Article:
Tuesday, April 6, 2010

Severe Weather Potential - Apr. 6

A low pressure system is currently located over southeast Nebraska, and will slowly move into southern Iowa and eventually into northern Illinois during the overnight hours. A warm front is positioned to the east of the low, draped across southern Iowa, northern Illinois and further to the east. A cold front/dryline is to the south of the low, currently across eastern Kansas, central Oklahoma and into north-central Texas.  These frontal boundaries will be the focus for thunderstorm development this afternoon/evening given sufficient lifting and support from an upper level wave that should cross the Central Plains this afternoon.  Additional storms in the warm sector or away from the front are not expected due to the substantial mixed layer that should provided sufficient capping.  Given dew points into the upper 50s and lower 60s throughout the warm sector, with clearing skies allowing for moderate to strong destabilization along the fronts.  Deep layer shear is more than sufficient for supercells during initial development, however with time a largely unidirectional wind field will eventually support more of a linear storm mode.

Thunderstorm development should occur this afternoon both along the warm front in Iowa, and along the cold front in northwest Missouri and eastern Kansas.  Storms should continue to develop further south during the late afternoon and evening in eastern Kansas and into portions of Oklahoma along the dryline.  With initial surface based development, isolated nature of storms should support very large hail and perhaps a tornado.  The best tornado threat would appear to be along any portion of the warm front that can back winds to the southeast, otherwise given largely south/southwesterly flow at the surface the tornado threat should be minimal along the cold front.  As we progress into the evening, clusters or broken lines of thunderstorms are expected with more of a threat of large hail and perhaps gusty winds.  As we enter the overnight hours the instability should begin to wane, and given substantial capping otherwise it would appear more likely for storms to also wane after Midnight with a limited risk of any severe weather.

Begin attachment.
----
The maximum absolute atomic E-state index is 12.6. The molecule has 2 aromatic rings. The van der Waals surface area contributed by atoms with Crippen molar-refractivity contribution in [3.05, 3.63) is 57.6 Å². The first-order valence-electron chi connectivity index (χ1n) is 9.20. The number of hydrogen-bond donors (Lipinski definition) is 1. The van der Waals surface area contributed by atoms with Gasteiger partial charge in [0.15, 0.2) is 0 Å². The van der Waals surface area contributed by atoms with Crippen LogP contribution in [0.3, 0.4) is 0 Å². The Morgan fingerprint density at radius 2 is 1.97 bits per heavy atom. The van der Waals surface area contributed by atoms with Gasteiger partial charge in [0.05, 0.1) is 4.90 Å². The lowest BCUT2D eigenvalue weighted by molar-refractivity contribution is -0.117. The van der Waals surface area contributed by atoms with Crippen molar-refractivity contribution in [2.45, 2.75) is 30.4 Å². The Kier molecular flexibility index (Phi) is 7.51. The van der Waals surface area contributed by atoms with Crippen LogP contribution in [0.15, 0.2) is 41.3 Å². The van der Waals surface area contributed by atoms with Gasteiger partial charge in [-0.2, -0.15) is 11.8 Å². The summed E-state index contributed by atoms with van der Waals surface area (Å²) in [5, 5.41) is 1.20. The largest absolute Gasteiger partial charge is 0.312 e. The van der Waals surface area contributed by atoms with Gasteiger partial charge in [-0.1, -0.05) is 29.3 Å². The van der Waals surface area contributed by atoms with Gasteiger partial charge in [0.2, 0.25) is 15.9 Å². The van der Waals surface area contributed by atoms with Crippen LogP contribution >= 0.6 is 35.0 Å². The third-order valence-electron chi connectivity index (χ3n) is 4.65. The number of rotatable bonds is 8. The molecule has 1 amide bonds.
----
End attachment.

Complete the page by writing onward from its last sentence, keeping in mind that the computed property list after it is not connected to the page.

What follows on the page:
Kansas City should expect thunderstorms during the mid to late afternoon, with a risk of some large hail with any strong/severe thunderstorms. These thunderstorms should exit with the passing of the cold front later this evening...

Monday, April 5, 2010

Severe Weather Update - April 4

Just a brief update tonight on the severe weather threat for the remainder of the overnight. If you were unaware thus far, the threat in the Central Plains was limited by sufficient capping due to an elevated mixed layer and by the lack of upper level forcing to aid in storm development. As we neared sunset the combination of boundary layer decoupling and an increase in the low level jet likely contributed to thunderstorm development in extreme northeast Kansas. These thunderstorms have continued to develop spread both east/west along the warm/stationary front. These thunderstorms will likely continue and expand in coverage during the early overnight hours with the main severe weather threat being large hail. If a storm within the next hour or two can become surface based then a tornado threat would be enhanced (thus the basis on the tornado watch issuance), but the likelihood of this seems rather low. Storms will expand northeast as both the front and associated low pressure system slide northeast as well, with a continued threat for large hail and perhaps a few wind gusts across mainly southern Iowa and extreme northern Missouri, entering into areas of Illinois early tomorrow morning.